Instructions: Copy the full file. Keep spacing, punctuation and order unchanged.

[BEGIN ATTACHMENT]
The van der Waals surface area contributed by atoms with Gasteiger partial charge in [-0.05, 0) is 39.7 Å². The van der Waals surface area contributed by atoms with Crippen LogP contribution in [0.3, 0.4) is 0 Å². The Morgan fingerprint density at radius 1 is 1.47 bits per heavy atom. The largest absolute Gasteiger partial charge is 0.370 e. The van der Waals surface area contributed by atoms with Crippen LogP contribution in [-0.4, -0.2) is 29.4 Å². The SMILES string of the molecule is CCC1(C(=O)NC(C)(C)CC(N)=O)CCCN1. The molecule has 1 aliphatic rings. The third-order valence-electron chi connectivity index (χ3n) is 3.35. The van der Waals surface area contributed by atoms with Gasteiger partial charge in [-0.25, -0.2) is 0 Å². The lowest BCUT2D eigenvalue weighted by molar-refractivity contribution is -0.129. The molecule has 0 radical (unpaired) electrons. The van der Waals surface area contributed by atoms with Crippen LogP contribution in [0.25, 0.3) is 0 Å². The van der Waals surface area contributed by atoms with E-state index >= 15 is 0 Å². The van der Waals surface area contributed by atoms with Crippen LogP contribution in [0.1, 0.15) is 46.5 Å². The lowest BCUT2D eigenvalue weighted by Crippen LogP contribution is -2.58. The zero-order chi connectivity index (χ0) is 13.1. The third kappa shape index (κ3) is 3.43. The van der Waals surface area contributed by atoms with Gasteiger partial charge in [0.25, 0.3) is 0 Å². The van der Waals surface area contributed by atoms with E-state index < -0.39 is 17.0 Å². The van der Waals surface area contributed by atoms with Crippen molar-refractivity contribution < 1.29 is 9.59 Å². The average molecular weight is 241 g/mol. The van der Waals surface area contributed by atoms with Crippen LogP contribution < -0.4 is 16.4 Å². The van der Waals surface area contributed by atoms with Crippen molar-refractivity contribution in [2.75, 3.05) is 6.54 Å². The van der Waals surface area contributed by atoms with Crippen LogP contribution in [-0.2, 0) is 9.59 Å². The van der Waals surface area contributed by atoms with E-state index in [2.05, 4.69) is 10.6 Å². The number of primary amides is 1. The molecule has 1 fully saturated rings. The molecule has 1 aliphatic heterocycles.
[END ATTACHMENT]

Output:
The van der Waals surface area contributed by atoms with Gasteiger partial charge in [-0.05, 0) is 39.7 Å². The van der Waals surface area contributed by atoms with Crippen LogP contribution in [0.3, 0.4) is 0 Å². The Morgan fingerprint density at radius 1 is 1.47 bits per heavy atom. The largest absolute Gasteiger partial charge is 0.370 e. The van der Waals surface area contributed by atoms with Crippen LogP contribution in [-0.4, -0.2) is 29.4 Å². The SMILES string of the molecule is CCC1(C(=O)NC(C)(C)CC(N)=O)CCCN1. The molecule has 1 aliphatic rings. The third-order valence-electron chi connectivity index (χ3n) is 3.35. The van der Waals surface area contributed by atoms with Gasteiger partial charge in [-0.25, -0.2) is 0 Å². The lowest BCUT2D eigenvalue weighted by molar-refractivity contribution is -0.129. The molecule has 0 radical (unpaired) electrons. The van der Waals surface area contributed by atoms with Crippen LogP contribution in [0.25, 0.3) is 0 Å². The van der Waals surface area contributed by atoms with E-state index >= 15 is 0 Å². The van der Waals surface area contributed by atoms with Crippen LogP contribution in [0.1, 0.15) is 46.5 Å². The lowest BCUT2D eigenvalue weighted by Crippen LogP contribution is -2.58. The zero-order chi connectivity index (χ0) is 13.1. The third kappa shape index (κ3) is 3.43. The van der Waals surface area contributed by atoms with Gasteiger partial charge in [0.25, 0.3) is 0 Å². The van der Waals surface area contributed by atoms with E-state index < -0.39 is 17.0 Å². The van der Waals surface area contributed by atoms with Crippen molar-refractivity contribution < 1.29 is 9.59 Å². The average molecular weight is 241 g/mol. The van der Waals surface area contributed by atoms with Crippen LogP contribution < -0.4 is 16.4 Å². The van der Waals surface area contributed by atoms with Crippen molar-refractivity contribution in [2.75, 3.05) is 6.54 Å². The van der Waals surface area contributed by atoms with Crippen LogP contribution in [-0.2, 0) is 9.59 Å². The van der Waals surface area contributed by atoms with E-state index in [2.05, 4.69) is 10.6 Å². The number of primary amides is 1. The molecule has 1 fully saturated rings. The molecule has 1 aliphatic heterocycles.